Indicative of both The Business Podcasting Book (BPB) and Tricks of the Podcating Masters (TPM), the two books we’re reading this quarter in COM 597, we started off exploring the “history” of podcasting. This is conceptually tough for those of us outside the new media landscape to understand. “Normal” people ask how can something that the paint has barely dried on have a history? The deepest history of podcasting goes back to the early 2000s and the official line in the sand of modern podcasting is attributed to Winer, Searls, and Curry in late 2004 and early 2005. This is only thee years ago!

As Greg Cangialosi writes in BPB, podcasting is becoming part of the corporate tool kit for marketing and branding. His figure 1.1 shows how ad revenues will increase from $80M to $300M in just the four year span from 2006 to 2010. In new media years, this constitutes a millennium. He also points out that many companies are already on board with podcasting (35% of Fortune 500, Fig 3.2) and using it effectively for internal communications (Southwest), for brand building and brand extension (WinelibraryTV), and for training and education (Duke University).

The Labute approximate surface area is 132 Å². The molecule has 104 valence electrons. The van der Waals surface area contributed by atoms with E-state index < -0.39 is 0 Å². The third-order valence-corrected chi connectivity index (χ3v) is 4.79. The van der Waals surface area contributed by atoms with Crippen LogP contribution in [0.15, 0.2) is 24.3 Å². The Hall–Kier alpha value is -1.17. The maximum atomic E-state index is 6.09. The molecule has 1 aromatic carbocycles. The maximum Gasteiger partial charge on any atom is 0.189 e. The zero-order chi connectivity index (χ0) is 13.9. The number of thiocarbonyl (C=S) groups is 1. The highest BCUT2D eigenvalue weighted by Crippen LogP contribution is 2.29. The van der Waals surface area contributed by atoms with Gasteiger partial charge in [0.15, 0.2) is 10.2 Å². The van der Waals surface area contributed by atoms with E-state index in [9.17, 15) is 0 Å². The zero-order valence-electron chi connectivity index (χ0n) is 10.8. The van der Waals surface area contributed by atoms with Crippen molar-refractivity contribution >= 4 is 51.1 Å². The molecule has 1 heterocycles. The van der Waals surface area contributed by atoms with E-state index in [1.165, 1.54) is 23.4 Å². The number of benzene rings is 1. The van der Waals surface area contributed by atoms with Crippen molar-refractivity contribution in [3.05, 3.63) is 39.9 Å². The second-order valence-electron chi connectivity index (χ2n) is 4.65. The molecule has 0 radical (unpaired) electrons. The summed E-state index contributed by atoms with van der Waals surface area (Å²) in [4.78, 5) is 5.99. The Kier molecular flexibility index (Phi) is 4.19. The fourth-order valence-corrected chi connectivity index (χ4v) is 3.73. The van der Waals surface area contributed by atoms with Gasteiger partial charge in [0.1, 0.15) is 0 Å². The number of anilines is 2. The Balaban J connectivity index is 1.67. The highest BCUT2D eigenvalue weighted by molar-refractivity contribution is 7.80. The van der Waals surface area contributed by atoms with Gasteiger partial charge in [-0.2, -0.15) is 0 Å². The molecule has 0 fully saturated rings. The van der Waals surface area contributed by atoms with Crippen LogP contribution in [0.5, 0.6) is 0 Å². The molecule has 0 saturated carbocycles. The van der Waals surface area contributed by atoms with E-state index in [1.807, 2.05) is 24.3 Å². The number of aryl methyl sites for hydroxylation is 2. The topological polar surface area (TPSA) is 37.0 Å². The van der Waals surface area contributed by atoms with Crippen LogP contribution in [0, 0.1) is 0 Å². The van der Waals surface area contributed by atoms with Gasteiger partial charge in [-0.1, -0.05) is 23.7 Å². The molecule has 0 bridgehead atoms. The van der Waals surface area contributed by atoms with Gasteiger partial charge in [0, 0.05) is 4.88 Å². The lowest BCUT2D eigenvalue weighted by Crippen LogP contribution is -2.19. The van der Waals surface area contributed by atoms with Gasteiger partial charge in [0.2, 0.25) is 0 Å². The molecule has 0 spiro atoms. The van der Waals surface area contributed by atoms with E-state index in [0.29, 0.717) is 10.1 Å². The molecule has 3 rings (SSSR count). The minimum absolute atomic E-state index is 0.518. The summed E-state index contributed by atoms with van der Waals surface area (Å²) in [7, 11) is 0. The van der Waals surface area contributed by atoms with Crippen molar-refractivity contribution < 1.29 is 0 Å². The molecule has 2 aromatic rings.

Like all things in a capitalist society that start from the ground up, nobody really pays any attention until the big boys get on board and take it mainstream. Cangialosi dedicates the third chapter of BPB to The Emergence of Corporate Podcasting. The chapter begins by reassuring non-technical corporate geeks that podcasting isn’t just a fad, but will in fact be imperative to any successful business marketing and brand model going forward. The authors of TPM, Walch and Lafferty, wax nostalgically about “the good old days” of podcasting before June 2005, when Apple’s iTunes got involved. They plead on deaf ears, “It would be great if Apple would decide to focus on a little more on the independent podcasters again, the ones who grew podcasting as a grassroots movement.”

The point of either authors is that podcasting has gone through its youthful experimental phase and has already graduated to respectability. This is no way slams the door in our faces if we want to pick up the mic and start podcasting. That’s the beauty of social media, obviously; it can’t be monopolized. But it does raise the bar very quickly on production values and content richness. Chapter 10 in TPM makes this point very clear. We may want to get our voice out there but nobody is going to listen to it if it, pardon the phrase, sucks.